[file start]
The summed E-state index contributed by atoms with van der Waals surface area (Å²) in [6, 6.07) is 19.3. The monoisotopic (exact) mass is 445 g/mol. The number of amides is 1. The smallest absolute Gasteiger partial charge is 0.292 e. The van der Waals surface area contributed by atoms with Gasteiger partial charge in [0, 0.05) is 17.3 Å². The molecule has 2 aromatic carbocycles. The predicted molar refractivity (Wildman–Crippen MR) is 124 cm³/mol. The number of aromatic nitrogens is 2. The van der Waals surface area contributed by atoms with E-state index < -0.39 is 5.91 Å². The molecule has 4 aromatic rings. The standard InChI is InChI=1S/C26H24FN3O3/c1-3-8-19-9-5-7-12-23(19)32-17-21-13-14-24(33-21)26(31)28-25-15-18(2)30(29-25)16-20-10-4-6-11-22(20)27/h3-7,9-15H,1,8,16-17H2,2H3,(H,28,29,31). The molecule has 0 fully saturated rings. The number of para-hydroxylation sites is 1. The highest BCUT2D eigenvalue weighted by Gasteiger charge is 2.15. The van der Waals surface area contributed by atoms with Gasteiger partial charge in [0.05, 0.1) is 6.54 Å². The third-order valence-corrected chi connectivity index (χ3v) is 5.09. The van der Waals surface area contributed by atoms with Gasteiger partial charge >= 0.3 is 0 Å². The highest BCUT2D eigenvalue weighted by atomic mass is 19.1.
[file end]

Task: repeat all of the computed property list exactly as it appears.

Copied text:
The summed E-state index contributed by atoms with van der Waals surface area (Å²) in [6, 6.07) is 19.3. The monoisotopic (exact) mass is 445 g/mol. The number of amides is 1. The smallest absolute Gasteiger partial charge is 0.292 e. The van der Waals surface area contributed by atoms with Gasteiger partial charge in [0, 0.05) is 17.3 Å². The molecule has 2 aromatic carbocycles. The predicted molar refractivity (Wildman–Crippen MR) is 124 cm³/mol. The number of aromatic nitrogens is 2. The van der Waals surface area contributed by atoms with E-state index < -0.39 is 5.91 Å². The molecule has 4 aromatic rings. The standard InChI is InChI=1S/C26H24FN3O3/c1-3-8-19-9-5-7-12-23(19)32-17-21-13-14-24(33-21)26(31)28-25-15-18(2)30(29-25)16-20-10-4-6-11-22(20)27/h3-7,9-15H,1,8,16-17H2,2H3,(H,28,29,31). The molecule has 0 fully saturated rings. The number of para-hydroxylation sites is 1. The highest BCUT2D eigenvalue weighted by Gasteiger charge is 2.15. The van der Waals surface area contributed by atoms with Gasteiger partial charge in [0.05, 0.1) is 6.54 Å². The third-order valence-corrected chi connectivity index (χ3v) is 5.09. The van der Waals surface area contributed by atoms with Gasteiger partial charge >= 0.3 is 0 Å². The highest BCUT2D eigenvalue weighted by atomic mass is 19.1.